Tuesday, September 13, 2011

Obedience stereotypes?

I hate breed stereotypes. You know, “Shelties are shy,” “Rottweilers are mean,” “Hounds are stupid,” “Toy dogs are yappy,” etc.

My two un-favorites are “Tervs have no work ethic” and “Malinois have rotten temperaments.” Guess they forgot to tell Jamie that when he got his OTCh. or Phoenix when he was giving the wheelchair-bound, special needs person kisses to their mutual delight over the weekend.

Most stereotypes are perpetrated by people who have never lived with or trained the breeds they’re passing judgment on. Yeah, there is probably a grain of truth (a single, tiny grain) in each statement because heaven knows not every single dog born on this planet has exceptional temperament and intelligence but automatically condemning a dog because of his physical appearance is the product of ignorance.

You and I know better than to believe blanket stereotypes and we spend a lot of time trying to show John Q. Public that how a dog is treated and trained usually has more influence on the final product than the dog’s genetics.

Sometimes I wonder if we need to transfer a similar approach to training methods. How many obedience “stereotypes” have you followed blindly, never questioning them, even though you’ve never tried any other method to see if it might work for your dog because you were afraid that would be against the "rules"?

Here are a few "rules" I followed without question for years before Phoenix started changing things:

• You can’t let your dog “get away” with anything. (By the time you realize he’s gotten away with something, well, um, he’s already gotten away with it and it’s too late to do anything about it.)

• You have to show your dog who’s the boss or he won’t respect you. (Respect and fear are not the same.)

• You have to make him do it. (Yeah. Right. And what if you can’t? Then what?)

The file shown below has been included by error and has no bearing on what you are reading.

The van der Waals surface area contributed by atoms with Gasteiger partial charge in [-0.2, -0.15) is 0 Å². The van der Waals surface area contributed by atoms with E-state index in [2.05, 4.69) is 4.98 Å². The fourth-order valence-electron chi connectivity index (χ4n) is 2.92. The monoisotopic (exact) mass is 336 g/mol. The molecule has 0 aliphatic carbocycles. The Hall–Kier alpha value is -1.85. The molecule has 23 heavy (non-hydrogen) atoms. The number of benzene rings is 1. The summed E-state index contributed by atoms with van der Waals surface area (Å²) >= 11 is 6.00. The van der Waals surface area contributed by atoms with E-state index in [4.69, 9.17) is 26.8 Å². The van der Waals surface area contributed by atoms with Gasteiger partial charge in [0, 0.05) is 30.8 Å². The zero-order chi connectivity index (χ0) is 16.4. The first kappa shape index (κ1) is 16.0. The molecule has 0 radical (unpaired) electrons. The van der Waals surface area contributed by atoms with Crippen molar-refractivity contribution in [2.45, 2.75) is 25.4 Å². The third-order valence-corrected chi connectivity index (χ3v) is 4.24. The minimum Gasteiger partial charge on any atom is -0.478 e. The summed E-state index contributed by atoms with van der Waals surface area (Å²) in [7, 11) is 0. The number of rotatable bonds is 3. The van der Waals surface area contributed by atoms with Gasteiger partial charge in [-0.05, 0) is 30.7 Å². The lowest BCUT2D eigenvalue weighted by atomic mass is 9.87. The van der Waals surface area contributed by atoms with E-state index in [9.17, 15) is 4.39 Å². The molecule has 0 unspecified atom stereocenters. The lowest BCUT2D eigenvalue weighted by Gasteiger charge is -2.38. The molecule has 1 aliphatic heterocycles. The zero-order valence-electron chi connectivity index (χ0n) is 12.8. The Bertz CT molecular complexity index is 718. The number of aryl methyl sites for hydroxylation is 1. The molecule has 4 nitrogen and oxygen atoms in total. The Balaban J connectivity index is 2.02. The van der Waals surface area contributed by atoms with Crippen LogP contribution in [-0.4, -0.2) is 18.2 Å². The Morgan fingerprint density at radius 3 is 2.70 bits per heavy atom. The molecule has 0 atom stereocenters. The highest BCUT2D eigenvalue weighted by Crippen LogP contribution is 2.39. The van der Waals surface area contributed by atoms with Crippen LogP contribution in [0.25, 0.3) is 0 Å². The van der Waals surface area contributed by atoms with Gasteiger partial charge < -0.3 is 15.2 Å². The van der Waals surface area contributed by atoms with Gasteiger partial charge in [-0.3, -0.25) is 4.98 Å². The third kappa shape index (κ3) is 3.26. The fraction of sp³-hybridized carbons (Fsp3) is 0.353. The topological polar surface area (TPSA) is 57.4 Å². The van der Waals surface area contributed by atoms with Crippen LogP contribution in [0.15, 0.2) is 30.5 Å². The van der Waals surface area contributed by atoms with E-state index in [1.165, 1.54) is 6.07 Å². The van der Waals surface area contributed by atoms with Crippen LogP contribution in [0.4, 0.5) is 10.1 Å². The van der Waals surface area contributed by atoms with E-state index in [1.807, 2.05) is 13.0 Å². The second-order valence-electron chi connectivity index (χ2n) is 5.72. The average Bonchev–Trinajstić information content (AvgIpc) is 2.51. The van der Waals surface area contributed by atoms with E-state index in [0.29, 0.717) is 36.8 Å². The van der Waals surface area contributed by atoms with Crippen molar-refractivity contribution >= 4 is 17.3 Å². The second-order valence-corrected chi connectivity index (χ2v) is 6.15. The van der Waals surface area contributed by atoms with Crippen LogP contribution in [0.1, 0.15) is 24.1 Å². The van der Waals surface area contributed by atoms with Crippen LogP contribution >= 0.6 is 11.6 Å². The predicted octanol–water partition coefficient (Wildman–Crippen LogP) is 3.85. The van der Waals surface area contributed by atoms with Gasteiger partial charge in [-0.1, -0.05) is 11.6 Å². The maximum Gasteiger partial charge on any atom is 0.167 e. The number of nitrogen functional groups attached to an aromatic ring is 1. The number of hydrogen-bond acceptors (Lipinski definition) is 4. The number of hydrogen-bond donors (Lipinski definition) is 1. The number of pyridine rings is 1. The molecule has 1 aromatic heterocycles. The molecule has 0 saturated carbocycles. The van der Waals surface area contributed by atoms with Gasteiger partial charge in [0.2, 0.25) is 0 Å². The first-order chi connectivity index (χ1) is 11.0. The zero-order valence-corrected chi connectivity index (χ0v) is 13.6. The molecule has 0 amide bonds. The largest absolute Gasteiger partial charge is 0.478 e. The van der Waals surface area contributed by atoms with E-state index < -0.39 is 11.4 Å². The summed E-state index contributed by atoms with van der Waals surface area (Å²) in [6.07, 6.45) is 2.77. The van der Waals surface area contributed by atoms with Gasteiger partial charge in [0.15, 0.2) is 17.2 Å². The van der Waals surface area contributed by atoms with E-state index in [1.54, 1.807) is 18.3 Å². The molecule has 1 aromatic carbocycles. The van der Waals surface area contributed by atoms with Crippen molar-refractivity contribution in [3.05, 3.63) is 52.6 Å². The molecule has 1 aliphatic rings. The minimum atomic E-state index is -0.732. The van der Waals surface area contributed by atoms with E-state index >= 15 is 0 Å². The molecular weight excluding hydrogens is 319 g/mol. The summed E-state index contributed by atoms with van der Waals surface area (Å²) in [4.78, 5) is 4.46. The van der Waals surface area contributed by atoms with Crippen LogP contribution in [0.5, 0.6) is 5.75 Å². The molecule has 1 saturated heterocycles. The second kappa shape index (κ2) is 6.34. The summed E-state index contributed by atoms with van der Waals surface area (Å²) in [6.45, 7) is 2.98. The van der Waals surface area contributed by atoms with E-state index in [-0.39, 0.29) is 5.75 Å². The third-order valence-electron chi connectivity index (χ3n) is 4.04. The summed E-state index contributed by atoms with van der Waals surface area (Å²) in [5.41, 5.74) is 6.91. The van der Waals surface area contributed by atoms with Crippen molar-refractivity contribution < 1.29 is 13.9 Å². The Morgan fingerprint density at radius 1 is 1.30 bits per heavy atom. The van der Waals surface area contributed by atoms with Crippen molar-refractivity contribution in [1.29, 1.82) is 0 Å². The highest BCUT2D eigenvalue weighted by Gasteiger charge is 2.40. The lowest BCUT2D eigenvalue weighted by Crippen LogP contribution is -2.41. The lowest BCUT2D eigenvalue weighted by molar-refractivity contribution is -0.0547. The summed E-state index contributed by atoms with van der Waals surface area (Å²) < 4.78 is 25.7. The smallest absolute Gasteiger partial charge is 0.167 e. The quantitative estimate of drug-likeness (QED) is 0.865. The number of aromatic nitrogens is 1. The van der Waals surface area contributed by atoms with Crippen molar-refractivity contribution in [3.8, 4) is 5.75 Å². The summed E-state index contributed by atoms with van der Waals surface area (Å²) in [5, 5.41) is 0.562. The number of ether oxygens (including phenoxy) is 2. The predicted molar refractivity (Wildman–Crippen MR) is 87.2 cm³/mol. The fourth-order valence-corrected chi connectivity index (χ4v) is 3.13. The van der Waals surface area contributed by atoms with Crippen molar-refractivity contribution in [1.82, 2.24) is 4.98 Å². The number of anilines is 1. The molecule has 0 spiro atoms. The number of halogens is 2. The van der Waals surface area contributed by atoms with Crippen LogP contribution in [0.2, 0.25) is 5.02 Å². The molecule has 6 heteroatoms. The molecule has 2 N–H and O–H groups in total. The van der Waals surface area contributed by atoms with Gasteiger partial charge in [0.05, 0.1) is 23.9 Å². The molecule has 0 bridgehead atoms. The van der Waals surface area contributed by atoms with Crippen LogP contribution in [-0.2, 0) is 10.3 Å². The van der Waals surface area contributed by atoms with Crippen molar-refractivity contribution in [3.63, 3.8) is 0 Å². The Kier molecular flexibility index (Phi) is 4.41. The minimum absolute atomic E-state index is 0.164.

• You have to teach a forced retrieve or your dog will never be a reliable retriever. (No. You don’t.)

There are probably more that I can’t think of at the moment. If you're running up against a brick wall in your training, maybe it's time to re-think some of those "carved in stone" rules.


  1. When I first started reading I thought it said, "humans are stupid". LOL, I had to go back and see it said, "hounds are stupid".
    I have a friend who has two Mals and they are both awesome. Friendly , up beat just all around great dogs!! If I wanted a bigger dog, I get a Mal.

  2. OK, how about the concept that dogs do not actually think and reason and process, but merely respond to stimuli???

    Maybe not all dogs are equivalently good at this, and it goes with the corollary that a truly intelligent dog is much harder to train and handle. Most obedience folks are better off with a slightly dim and really reliable dog, but they think they need an intelligent dog.

    Everyone thinks my current dog is brilliant, but he's not. He is incredibly energetic, fast, and willing to please. Our other papillon, we thought for months was incredibly dim, like almost brain damaged. We finally figured out he is really smart, he could just give a rap.

  3. I never experience stereotypes.

    Haha...I couldn't even type that without laughing.

    Anyway, I still remember when I was telling someone about doing agility with Layla and some successful handler said something to the effect of, "There's more of a chance of a Clydesdale winning the Kentucky Derby than a Malamute being successful in agility." And that's about agility, where there have been 3 or 4 MACHs. The record for OTCh points in the breed is one single point.

    I think people, whether it's done intentionally or not, end up hindering their success when they buy into these stereotypes. If I believed all the stereotypes about Layla and handled her the way the stereotypes would dictate, we'd be doing nothing. She's amazing, and just because some people - MOST people - couldn't get a Malamute to think they (the handler) is worth the dog's time, doesn't mean I can't.

  4. How about when the judge for obedience at the Gordon Setter National some years ago says "well, what else do you expect from a Gordon".